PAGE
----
“Abortion will terminate the life of a whole, separate, unique, living human being”. With such a powerful and explicit stance on the sanctity of life in the womb, one would think these words would have come from a religious figure, a social leader in the pro-life movement, or some other position of prominence that is associated with the pro-life movement. These words came from no such person. These words came from our government.
Last Friday, a victory was once again claimed for the unborn when the 8th Circuit Court of Appeals handed down a monumental decision. In this decision the three judge panel finally put to rest the legal controversy surrounding a 2005 provision of a South Dakotan law. The provision in question would have required abortion doctors to inform their patients of the before mentioned quote, that the mother has an “existing relationship with that unborn human being”, as well as the known medical causes of an abortion, which the law explicitly stated includes suicide.
The law was immediately challenged by Planned Parenthood and taken to court. As it went through the district court it was determined that requiring doctors to inform the patient of the known risks as well as telling the patient that the abortion will terminate a living human being was constitutionally acceptable, but the relationship and suicide clause of the law were not constitutional. Both parties were not happy with this decision, however, and the state of Dakota and Planned Parenthood both appealed the case.
In retrospect, Planned Parenthood should have been content with the decision they got in the district court, because things did not go their way in the appeals court. In its decision, the appeals court upheld that the clause which stated that an abortion killed a separate and unique human being, as well as the clause which stated the mother had an existing relationship with the baby. In the decision it partly upheld the medical risks clause, but the judges determined that, among the known risks, suicide was not medically proven to have an explicit connection with abortion but all the other unspecified risks should be conveyed from the doctor to the patient. The decision was clear and decided; the unborn baby is a living human being.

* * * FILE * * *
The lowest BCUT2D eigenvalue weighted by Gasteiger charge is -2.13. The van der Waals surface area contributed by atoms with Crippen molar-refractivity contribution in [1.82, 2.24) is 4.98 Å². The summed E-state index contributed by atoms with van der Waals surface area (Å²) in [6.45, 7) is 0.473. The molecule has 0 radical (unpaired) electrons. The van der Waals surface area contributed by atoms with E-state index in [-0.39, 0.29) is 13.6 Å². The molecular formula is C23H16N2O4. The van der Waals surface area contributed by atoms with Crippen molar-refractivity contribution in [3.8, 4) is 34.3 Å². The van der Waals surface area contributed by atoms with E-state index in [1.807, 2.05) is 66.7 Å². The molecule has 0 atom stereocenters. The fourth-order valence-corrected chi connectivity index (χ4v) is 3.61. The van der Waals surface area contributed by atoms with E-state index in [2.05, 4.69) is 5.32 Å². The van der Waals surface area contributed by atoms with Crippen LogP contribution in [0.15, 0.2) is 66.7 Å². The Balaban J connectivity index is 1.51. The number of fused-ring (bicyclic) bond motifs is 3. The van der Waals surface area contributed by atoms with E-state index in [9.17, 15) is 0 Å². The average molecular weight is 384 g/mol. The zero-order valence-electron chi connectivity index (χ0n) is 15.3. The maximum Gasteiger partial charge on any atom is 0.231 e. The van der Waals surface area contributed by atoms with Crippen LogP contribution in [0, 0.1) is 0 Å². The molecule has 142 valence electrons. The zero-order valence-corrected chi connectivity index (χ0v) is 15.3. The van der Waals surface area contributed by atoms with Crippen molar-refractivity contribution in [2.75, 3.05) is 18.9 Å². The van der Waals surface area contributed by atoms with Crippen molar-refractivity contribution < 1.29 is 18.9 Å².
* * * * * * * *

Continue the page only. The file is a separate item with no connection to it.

But what is not so clear is what this means for the unborn. We have the state of South Dakota proclaiming the unborn has life and the federal courts affirming that proclamation. But if abortion terminates life, how can abortion still exist? These two ideas, that of abortion and the life of the unborn, cannot coexist. And hopefully they will not. The language is clear, but the actions have to match it.
The unborn need more than words; they need protection. We can only pray that America starts to live by the words given to us by our own federal courts; “Abortion will terminate the life of a whole, separate, unique, living human being”.